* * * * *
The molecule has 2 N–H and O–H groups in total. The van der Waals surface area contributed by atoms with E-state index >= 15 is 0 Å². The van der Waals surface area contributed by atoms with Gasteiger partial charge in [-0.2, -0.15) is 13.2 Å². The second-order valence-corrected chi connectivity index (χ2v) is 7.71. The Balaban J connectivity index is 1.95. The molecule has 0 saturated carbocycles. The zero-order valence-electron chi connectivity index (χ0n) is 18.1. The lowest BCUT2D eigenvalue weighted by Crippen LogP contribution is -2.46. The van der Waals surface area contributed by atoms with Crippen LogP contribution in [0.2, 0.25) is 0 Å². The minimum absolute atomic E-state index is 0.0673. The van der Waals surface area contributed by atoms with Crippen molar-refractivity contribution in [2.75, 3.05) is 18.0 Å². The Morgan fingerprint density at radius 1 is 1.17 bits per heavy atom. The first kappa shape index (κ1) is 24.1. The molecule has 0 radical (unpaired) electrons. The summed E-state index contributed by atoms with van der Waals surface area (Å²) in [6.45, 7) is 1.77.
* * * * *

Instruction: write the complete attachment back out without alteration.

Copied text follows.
The molecule has 2 N–H and O–H groups in total. The van der Waals surface area contributed by atoms with E-state index >= 15 is 0 Å². The van der Waals surface area contributed by atoms with Gasteiger partial charge in [-0.2, -0.15) is 13.2 Å². The second-order valence-corrected chi connectivity index (χ2v) is 7.71. The Balaban J connectivity index is 1.95. The molecule has 0 saturated carbocycles. The zero-order valence-electron chi connectivity index (χ0n) is 18.1. The lowest BCUT2D eigenvalue weighted by Crippen LogP contribution is -2.46. The van der Waals surface area contributed by atoms with Crippen LogP contribution in [0.2, 0.25) is 0 Å². The minimum absolute atomic E-state index is 0.0673. The van der Waals surface area contributed by atoms with Crippen molar-refractivity contribution in [2.75, 3.05) is 18.0 Å². The Morgan fingerprint density at radius 1 is 1.17 bits per heavy atom. The first kappa shape index (κ1) is 24.1. The molecule has 0 radical (unpaired) electrons. The summed E-state index contributed by atoms with van der Waals surface area (Å²) in [6.45, 7) is 1.77.